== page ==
Enable : to give (someone or something) the authority or means to do something
To enable an addict is to allow an addict to continue to suffer. This may sound harsh, but if you are guilty of enabling an addict, you may be slowly killing them. Signs to look out for are manipulation from an addict trying to convince you for handouts. I know first hand because not only have I experienced it personally having four years sober, but I have also witnessed it first hand. My sister was enabled by my entire family, we never allowed her to hit the rock bottom she needed. Letting an addict hit rock bottom allows them to realize they have nothing left, that the drug or drink became more powerful than them. To stop enabling them allows the addict to wake up one day and realize something must change if they want to get their life and family back. By continuing to enable my sister during addictive addiction, it had got the best of her. She passed away six years ago from this disease. Enabling an addict or alcoholic is so frowned upon as it does not allow the individual to grow. We all love the suffering individual so we get confused and end up hurting them VS. helping them. Below I listed my opinion on what not to do when dealing with an addict suffering from this disease.
Sometimes an addict will remain in addiction because they feel their families still support them. Families do not realize that if the addict’s life is remaining “normal” then they will not feel the need to change anything and will not see a need to seek help. The best thing a family member can do is cut ties, which is 100% easier said than done. It is proven in many cases that detaching yourself from the addict gives them the best chance to reach out for help. By emotionally continuing to support an addict, they will feel that they have no consequences. No consequences means staying stagnant.
Supplying an addict with money is basically just giving them your blessing and supporting the drugs for them. A way to avoid giving an addict money is if they ask for money because they are hungry, tell them you will buy them food instead of handing over the cash. Giving an addict money is probably the number one cause of enabling, you are handing them their lifeline to continue to get high or gamble. And even buying them food can be considered enabling, so be careful. Try and be very minimal when dealing with money towards an addict.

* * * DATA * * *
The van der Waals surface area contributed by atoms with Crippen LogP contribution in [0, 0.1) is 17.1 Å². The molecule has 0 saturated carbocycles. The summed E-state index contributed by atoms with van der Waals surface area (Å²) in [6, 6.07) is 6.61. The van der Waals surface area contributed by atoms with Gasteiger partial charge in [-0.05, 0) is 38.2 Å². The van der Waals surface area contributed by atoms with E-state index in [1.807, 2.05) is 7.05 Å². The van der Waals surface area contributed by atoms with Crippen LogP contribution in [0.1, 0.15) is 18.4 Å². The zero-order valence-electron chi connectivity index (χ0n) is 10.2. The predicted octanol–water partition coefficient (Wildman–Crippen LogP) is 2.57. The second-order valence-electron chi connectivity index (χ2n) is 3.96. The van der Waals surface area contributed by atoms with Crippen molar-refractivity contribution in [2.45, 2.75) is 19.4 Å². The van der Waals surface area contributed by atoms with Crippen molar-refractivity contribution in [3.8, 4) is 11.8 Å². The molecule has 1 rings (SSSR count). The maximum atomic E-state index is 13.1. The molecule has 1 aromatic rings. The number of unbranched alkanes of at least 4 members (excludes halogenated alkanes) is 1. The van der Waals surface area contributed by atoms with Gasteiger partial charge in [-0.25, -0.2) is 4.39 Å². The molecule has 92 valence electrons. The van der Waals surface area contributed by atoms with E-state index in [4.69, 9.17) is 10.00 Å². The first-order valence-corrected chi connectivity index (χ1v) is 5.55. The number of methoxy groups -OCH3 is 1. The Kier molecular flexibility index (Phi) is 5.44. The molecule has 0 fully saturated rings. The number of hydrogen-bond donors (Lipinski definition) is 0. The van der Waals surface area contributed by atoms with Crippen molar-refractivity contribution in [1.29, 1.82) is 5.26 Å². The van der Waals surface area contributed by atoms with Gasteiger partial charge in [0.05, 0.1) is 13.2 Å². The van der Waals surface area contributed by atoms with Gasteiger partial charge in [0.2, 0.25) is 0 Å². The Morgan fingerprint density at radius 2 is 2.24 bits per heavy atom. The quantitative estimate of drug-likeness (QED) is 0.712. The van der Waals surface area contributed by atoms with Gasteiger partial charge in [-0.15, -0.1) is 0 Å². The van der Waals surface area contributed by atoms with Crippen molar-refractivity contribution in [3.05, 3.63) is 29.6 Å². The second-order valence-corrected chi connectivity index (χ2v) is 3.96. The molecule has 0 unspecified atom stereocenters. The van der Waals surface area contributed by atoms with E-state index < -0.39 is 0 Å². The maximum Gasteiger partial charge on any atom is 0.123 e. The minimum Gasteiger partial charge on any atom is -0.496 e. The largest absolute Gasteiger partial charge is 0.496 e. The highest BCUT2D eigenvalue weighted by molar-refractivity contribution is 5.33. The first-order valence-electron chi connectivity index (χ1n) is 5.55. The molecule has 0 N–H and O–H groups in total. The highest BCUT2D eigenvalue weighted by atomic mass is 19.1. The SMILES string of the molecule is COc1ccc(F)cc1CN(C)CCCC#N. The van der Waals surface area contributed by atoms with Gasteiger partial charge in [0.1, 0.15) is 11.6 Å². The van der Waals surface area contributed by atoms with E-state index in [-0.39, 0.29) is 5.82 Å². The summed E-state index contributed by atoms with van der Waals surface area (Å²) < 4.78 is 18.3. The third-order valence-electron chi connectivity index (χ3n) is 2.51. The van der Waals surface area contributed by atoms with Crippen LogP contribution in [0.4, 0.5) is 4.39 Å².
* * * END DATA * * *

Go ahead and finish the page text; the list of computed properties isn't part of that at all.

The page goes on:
Another huge cause of enabling an addict is being in denial that a loved one is actually an addict. I know from personal experience that my parents were so ashamed of my sister being an addict that they refused to see the signs and get her help. Being someone who is in denial of a loved one’s addiction makes it even harder for the addict to reach out for help. If the individual’s disease is the big elephant in the room, then that is just hurting not only the addict but the family as well.
Do not make excuses for the addict. If you do, you are enabling them. A common excuse parents will make is that the addict used drugs because of stress from school or work. Another example of making excuses for them is if they do not show up to a family event and you tell other family members they are late or aren’t coming because of a previous engagement. When in reality they are high and just forgot. By making excuses for an addict you are cosigning their behavior.
Do not fear the future
A lot of people feel that by refusing to enable an addict it will ruin their relationship with them. The family is scared to cut ties because of the future outcome. They do not want the addict to suffer alone and resent them. Due to family members feeling guilty, they will continue to satisfy the addict so the addict does not “hate them.” In the beginning of the process of stopping enabling an addict, the addict will become angry with the individual who cut them off. Just keep in mind that all of these feelings will remain temporary. In the long run, once they have found their higher power and the rooms of AA/NA the addict will thank you and make amends.
Following these steps will not be easy, but it is one of many ways to treat an addict in active addiction. They must have a change of lifestyle in order to seek help, enabling an addict can be detrimental to the recovery process. Once the enabling stops, the addict will have to take a look in the mirror and ask themselves, how did I get here? Where is everyone? By having nothing and no one is when they will reach out for help. The only thing that you should help them with is finding a rehabilitation or detox facility. Not everyone believes in the “cut them off” method, it is a very touchy subject. But facilities that utilize this technique have a higher success rate. Once you begin to terminate the enabling is when the next chapter for you and the addict can begin.
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It can be intimidating to know that addiction and alcoholism are always right around the corner. Sometimes getting that little push and having medical guidance can be what it takes. Relapse and active addiction/alcoholism are only as preventable as much as we value the sobriety we hold in our hands. If you or a loved one has been struggling with getting a firm grasp on sobriety and need detoxification, please call 800-982-5530 or visit www.restoredtx.wpengine.com. Our teams of specialists are waiting by to help figure out what options are best for sending your life is a comfortable direction that you can proudly stand behind.